401(k) vs. IRA: An Overview

When employers want to give employees a way to save for retirement, they may offer participation in a 401(k), a retirement plan outlined in IRS tax code section 401(k). They may also offer employees a SEP (Simplified Employee Pension) IRA or, if the company has 100 or fewer employees, a SIMPLE (Savings Incentive Match Plan for Employees) IRA. Individuals can open a Roth or Traditional IRA separately from an employer, but a 401(k), SEP IRA, or SIMPLE IRA can only be obtained when offered by an employer, which, for the self-employed, includes an owner/employee.

Key Takeaways

  • 401(k) plans and IRAs are tax-deferred retirement savings accounts offered by employers.
  • There are differences in which employers qualify to offer each, as well as in contribution limits and investment options.
  • SEP and SIMPLE IRAs are available to some employers.
  • An employer match is one of the most valuable features available.


A 401(k) is a tax-deferred retirement savings account offered by employers to their employees. Employees contribute money to their account, and at times the employers offer to match a percentage of that contribution.

Contributions to 401(k) accounts are made pre-tax. The money is deposited in various investments, as selected by the sponsor, and the investment income accrues and compounds tax-free. Withdrawals are taxed at the normal tax rate, as long as they are made after age 59½. The funds are set up like mutual funds, in that their underlying investments are collections of stocks, bonds, and other assets. The funds are designed to meet a specific risk tolerance so that the employee may only take on as aggressive a risk as he or she is comfortable with.

As of 2019, participants can contribute up to $19,000 per year, with an additional $6,000 catch-up contribution allowed for people aged 50 and over.

An employee may be permitted to take loans or hardship withdrawals from a 401(k). Loan repayments are generally taken from the employee's paycheck.

IRA Accounts

An individual retirement account (IRA) is a tax-deferred retirement savings account established by an individual person or offered by employers to their employees. They are similar to 401(k) accounts in many ways, but there are some differences.

IRA accounts are held by custodians, such as banks or brokerages, that can allow account holders to own many different assets within their IRAs, including stocks, bonds, CDs, and even real estate. The IRS has stated that some assets, such as art, are not permitted within an IRA. Contributions to traditional IRAs are tax deductible.

Contribution limits for IRAs are $6,000 per year, as of 2019, with an additional $1,000 catch-up contribution allowed for people 50 and over.

IRAs do not generally permit loans or penalty-free distributions before age 59½, but account holders may be permitted to take up to $10,000 without penalty if they are using it to buy their first home.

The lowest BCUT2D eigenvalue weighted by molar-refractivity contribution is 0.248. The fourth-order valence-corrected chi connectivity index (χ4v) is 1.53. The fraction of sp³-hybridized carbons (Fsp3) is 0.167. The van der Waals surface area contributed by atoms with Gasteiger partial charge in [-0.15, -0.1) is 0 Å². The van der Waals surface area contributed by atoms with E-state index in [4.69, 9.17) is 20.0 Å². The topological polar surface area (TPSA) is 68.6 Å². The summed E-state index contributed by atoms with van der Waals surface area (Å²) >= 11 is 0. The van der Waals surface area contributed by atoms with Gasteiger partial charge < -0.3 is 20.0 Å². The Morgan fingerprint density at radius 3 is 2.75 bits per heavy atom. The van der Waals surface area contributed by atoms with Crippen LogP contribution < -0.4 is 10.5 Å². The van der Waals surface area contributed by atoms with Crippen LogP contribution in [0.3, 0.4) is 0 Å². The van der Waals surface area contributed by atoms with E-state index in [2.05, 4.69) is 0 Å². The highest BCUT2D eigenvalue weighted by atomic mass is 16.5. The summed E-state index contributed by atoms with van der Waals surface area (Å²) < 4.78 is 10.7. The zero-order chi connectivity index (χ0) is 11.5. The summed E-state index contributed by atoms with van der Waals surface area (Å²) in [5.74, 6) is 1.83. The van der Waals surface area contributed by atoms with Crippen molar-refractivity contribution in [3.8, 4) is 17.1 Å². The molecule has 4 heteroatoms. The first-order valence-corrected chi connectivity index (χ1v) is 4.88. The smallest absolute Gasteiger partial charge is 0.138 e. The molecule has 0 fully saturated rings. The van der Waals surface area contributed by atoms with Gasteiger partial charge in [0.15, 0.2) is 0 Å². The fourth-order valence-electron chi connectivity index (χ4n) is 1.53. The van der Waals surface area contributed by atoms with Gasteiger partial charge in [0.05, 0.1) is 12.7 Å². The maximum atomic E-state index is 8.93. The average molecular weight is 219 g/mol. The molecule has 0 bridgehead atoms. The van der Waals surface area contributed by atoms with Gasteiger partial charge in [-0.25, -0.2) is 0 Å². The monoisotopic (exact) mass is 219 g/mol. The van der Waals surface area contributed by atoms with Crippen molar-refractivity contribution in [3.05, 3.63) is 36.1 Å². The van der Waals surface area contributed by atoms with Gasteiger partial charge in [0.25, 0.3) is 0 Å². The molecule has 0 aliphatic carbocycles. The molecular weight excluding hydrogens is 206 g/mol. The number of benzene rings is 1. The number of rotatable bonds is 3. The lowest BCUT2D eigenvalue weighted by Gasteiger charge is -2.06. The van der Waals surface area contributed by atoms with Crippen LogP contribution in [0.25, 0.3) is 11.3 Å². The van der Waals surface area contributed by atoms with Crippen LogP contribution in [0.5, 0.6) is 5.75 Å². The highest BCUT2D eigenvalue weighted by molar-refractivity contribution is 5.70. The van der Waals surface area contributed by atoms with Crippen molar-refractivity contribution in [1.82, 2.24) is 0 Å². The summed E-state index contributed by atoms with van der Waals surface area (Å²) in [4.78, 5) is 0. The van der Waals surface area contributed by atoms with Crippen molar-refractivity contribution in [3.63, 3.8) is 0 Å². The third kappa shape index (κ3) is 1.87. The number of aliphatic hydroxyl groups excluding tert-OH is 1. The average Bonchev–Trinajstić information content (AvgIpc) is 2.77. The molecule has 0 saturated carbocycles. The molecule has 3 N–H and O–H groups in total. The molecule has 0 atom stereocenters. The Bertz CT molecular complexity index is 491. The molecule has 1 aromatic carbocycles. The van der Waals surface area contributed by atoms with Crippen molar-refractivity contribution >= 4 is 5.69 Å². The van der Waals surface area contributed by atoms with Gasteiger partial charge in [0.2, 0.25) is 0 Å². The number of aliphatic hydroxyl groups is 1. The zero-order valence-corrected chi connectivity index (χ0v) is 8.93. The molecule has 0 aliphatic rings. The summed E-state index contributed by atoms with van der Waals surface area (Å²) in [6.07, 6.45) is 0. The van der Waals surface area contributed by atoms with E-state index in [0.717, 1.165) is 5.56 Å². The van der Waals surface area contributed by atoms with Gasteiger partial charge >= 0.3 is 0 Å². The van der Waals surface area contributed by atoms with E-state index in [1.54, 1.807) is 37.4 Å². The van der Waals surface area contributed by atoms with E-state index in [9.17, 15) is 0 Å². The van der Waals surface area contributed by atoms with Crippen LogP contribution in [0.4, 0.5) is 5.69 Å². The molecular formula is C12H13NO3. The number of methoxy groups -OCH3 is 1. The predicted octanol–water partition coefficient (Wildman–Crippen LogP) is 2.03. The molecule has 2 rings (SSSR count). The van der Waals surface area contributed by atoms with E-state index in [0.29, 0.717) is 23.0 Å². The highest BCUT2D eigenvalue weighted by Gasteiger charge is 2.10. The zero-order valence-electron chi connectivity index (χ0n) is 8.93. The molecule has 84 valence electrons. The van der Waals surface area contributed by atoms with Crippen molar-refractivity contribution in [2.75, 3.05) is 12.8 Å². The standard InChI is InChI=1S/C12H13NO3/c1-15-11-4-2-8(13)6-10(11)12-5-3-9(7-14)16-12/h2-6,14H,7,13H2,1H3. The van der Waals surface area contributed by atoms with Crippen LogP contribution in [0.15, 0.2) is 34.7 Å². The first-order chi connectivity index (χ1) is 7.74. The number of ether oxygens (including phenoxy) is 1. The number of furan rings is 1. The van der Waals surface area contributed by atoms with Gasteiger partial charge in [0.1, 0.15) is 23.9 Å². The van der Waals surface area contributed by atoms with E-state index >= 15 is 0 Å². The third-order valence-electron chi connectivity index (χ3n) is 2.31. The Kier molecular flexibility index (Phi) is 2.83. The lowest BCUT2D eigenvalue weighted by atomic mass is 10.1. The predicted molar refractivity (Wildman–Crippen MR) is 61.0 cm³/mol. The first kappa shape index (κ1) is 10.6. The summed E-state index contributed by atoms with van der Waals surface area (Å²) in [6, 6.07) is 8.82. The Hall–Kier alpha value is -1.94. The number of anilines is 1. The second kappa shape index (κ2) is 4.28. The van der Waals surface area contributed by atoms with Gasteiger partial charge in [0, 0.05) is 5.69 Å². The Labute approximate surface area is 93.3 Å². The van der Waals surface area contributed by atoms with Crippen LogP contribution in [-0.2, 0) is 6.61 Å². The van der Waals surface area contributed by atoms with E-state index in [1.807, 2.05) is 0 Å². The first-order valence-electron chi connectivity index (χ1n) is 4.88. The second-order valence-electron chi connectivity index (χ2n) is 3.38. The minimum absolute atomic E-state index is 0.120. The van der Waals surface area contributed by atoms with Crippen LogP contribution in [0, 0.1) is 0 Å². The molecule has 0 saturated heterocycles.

SEP IRAs take a portion of your salary that your employer funnels to the SEP IRA without your intervention—and without any money being contributed by the employer itself. SIMPLE IRAs, on the other hand, may have an employee contribution and an employer match. Generally, within the plan documents, the employer will outline the parameters for any available contribution matches. For example, for every $1,000 an employee contributes, an employer may contribute a matching 50 percent, up to $1,500. While many employers enjoy offering this incentive, it's not a requirement.

If an employee leaves the company, then he or she may not be entitled to that 401(k) employer match unless he or she has met the employer's vesting requirements. SEPs and SIMPLEs are 100% vested as soon as a contribution is made.

Advisor Insight

Michelle Mabry, CFP®, AIF®
Client 1st Advisory Group, Hattiesburg, MS

A 401(k) is an employer-sponsored plan to which you can make elective deferrals. You can contribute up to $19,000 per year, plus a $6,000 catch-up amount for those 50 years of age and over. Employer plans typically provide some amount of matching contribution. You get to select from a menu of mutual funds or ETFs, as outlined by your individual plan. An IRA is not tied to an employer. If your income is below a certain amount and you are not covered by an employer plan, you can contribute up to $6,000 per year plus a $1,000 catch-up contribution for those age 50 and over.

The benefit of an IRA is that your investment choices are much greater and almost unlimited. The costs of each do need to be considered, and will vary depending on the investment selection.